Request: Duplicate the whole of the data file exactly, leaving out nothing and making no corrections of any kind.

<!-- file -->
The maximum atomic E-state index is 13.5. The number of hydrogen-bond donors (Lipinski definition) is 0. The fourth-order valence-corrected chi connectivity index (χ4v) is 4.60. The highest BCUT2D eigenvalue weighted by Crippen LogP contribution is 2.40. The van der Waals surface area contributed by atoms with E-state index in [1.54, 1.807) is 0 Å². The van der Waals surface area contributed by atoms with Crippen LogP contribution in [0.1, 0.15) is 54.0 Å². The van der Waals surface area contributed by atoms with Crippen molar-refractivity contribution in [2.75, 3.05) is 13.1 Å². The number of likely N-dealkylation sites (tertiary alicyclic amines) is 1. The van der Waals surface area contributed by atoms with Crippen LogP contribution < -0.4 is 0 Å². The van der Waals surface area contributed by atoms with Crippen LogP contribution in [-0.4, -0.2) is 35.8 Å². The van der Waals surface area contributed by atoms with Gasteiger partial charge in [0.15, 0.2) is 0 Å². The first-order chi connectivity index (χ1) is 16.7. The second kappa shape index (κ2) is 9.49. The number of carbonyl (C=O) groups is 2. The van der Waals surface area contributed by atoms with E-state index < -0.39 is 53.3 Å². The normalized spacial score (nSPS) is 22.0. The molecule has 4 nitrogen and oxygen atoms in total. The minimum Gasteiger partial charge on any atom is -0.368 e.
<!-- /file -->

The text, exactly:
The maximum atomic E-state index is 13.5. The number of hydrogen-bond donors (Lipinski definition) is 0. The fourth-order valence-corrected chi connectivity index (χ4v) is 4.60. The highest BCUT2D eigenvalue weighted by Crippen LogP contribution is 2.40. The van der Waals surface area contributed by atoms with E-state index in [1.54, 1.807) is 0 Å². The van der Waals surface area contributed by atoms with Crippen LogP contribution in [0.1, 0.15) is 54.0 Å². The van der Waals surface area contributed by atoms with Crippen molar-refractivity contribution in [2.75, 3.05) is 13.1 Å². The number of likely N-dealkylation sites (tertiary alicyclic amines) is 1. The van der Waals surface area contributed by atoms with Crippen LogP contribution < -0.4 is 0 Å². The van der Waals surface area contributed by atoms with Crippen LogP contribution in [-0.4, -0.2) is 35.8 Å². The van der Waals surface area contributed by atoms with Gasteiger partial charge in [0.15, 0.2) is 0 Å². The first-order chi connectivity index (χ1) is 16.7. The second kappa shape index (κ2) is 9.49. The number of carbonyl (C=O) groups is 2. The van der Waals surface area contributed by atoms with E-state index < -0.39 is 53.3 Å². The normalized spacial score (nSPS) is 22.0. The molecule has 4 nitrogen and oxygen atoms in total. The minimum Gasteiger partial charge on any atom is -0.368 e.